F. Scott Fitzgerald

F. Scott Fitzgerald

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F. Scott Fitzgerald F. Scott Fitzgerald is in many ways one of the most important American writers of the twentieth century. In his first novel, This Side of Paradise, Fitzgerald epitomized the mindset of an era with the statement that his generation had, "grown up to find all Gods dead, all wars fought, and all faiths in man shaken…"(Fitzgerald 307). Aside from being a major literary voice of the twenties and thirties, Fitzgerald was also among "The Lost Generation’s" harshest and most insightful social critics. In his classic novel The Great Gatsby, Fitzgerald blatantly criticized the immorality, materialism, and hedonism which characterized the lifestyles of America’s bourgeois during the nineteen-twenties. Collectively, Fitzgerald’s novels and short stories provide some of the best insight into the lifestyles of the rich during America’s most prosperous era, while simultaneously examining major literary themes such as disillusionment, coming of age, and the corruption of the American Dream. The life of F. Scott Fitzgerald is marked by as much, if not more, romanticism and tragedy than his novels. Throughout Fitzgerald’s life, he unsuccessfully battled alcoholism, depression, and himself, in a quest for both personal and literary identity. At the age of twenty-three, Fitzgerald published his first novel, This Side of Paradise, to critical raves and unimaginable economic success. Shortly after the publishing of this novel, Fitzgerald was able to coerce Zelda Sayre into marriage. This marriage is manifestly the most significant event of his life—eventually, Zelda would not only expedite, but essentially, cause the personal and literary downfall of Fitzgerald. Upon marriage, and also coinciding with the pinnacle of Fitzgerald’s fame, Scott and Zelda began living a life of wasteful extravagance that was often characterized by recklessly drunken behavior. In order to maintain this lifestyle, Fitzgerald was forced to put aside working on novels, and focus his creative efforts on penning lucrative, but by no means extraordinary, short stories. Throughout their marriage, Zelda put constant economic, as well as, emotional strains on Fitzgerald. She encouraged his short story writing, as well as his drinking, and was continually swaying his focus from writing to socializing. Also, Zelda’s eventual mental breakdown triggered Scott’s own series of nervous breakdowns. Because of these factors, Zelda is often considered the prime instigator of Fitzgerald’s literary and personal declines. Yet in spite of Zelda’s overtly negative influence on Fitzgerald, he continued to love his wife to the day he died.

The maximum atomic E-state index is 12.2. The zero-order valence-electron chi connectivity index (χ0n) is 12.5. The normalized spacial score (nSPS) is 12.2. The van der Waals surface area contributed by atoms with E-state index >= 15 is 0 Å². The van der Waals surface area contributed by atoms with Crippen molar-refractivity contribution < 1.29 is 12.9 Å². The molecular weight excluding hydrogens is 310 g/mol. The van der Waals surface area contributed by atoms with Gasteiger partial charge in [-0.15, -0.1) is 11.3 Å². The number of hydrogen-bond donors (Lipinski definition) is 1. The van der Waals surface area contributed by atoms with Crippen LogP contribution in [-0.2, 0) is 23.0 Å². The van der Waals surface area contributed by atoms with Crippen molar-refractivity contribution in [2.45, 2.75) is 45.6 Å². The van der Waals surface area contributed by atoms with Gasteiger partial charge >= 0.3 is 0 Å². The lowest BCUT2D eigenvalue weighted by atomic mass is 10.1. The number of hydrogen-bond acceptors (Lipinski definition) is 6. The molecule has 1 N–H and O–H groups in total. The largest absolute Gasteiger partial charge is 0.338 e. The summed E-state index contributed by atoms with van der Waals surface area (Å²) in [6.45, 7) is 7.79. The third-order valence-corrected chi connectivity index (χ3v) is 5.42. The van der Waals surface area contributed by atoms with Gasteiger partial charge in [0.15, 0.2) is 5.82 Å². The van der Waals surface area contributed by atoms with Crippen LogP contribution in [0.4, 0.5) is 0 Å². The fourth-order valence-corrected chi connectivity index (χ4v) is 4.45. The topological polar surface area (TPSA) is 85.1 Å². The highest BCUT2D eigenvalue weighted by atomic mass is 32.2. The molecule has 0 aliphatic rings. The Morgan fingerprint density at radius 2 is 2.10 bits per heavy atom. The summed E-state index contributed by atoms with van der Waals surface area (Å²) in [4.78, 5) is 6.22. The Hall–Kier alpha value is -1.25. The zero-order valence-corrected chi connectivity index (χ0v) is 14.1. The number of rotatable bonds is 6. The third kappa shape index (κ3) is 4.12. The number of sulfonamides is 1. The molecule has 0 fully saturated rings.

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Later in life, after Zelda became mentally ill, Fitzgerald clearly illustrated his unconditional love for his wife by compromising his artistic integrity in order to write short stories to support her medical expenses. Aside from Zelda, two major American literary figures played a substantial role in Fitzgerald’s life, and his personal decline as well. On an extended trip to Europe, and at the pinnacle of his fame, Fitzgerald met and became acquainted with a then obscure fellow expatriate named Ernest Hemmingway. Throughout the course of their friendship, Hemmingway would become Fitzgerald’s harshest critic, and in the eyes of Fitzgerald, his, &quot;artistic conscience&quot;(Meyers 263). The second major American literary figure who influenced Fitzgerald’s life was Edgar Allen Poe. Fitzgerald’s intrigue with both the tragic and romantic elements of Poe’s life, as well as the many similarities these two men shared, may have very well facilitated his plunge into the unforgiving abysses of alcoholism and depression. Jeffrey Meyers’ biography Scott Fitzgerald provides a complete and seemingly unbiased account of the life of one of the most complex men in American literary history. Whereas previous biographies tended to over-exaggerate either the romantic or tragic elements of Fitzgerald’s life, Scott Fitzgerald does not in any way attempt to emphasize these aspects. Rather, this biography offers a strait-forward interpretation of both the life and works of Fitzgerald. It illustrates the importance of his relationships with Zelda Sayre and Ernest Hemmingway; the mentally and physically destructive influence of his alcoholism; and the parallels between his life and his writings. Through these facets, and many others, Meyers provides insight into Fitzgerald’s life, without forcing his own opinion of the subject upon the reader. Personally, I found Scott Fitzgerald to be both insightful and interesting. Compared to other Fitzgerald biographies that I have read, Meyers’ biography was clearly the least biased and the most strait-forward. In terms of literary style, I found this biography very pleasing to read. Meyers’ deftly wove primary quotes, his own prose, and excerpts of Fitzgerald’s writing into a coherent and thought provoking portrayal of a very complex man. To all fans of F. Scott Fitzgerald, I recommend this biography strongly, but to those who don’t know the difference between Scott and Ella Fitzgerald, I recommend this biography with reservation.
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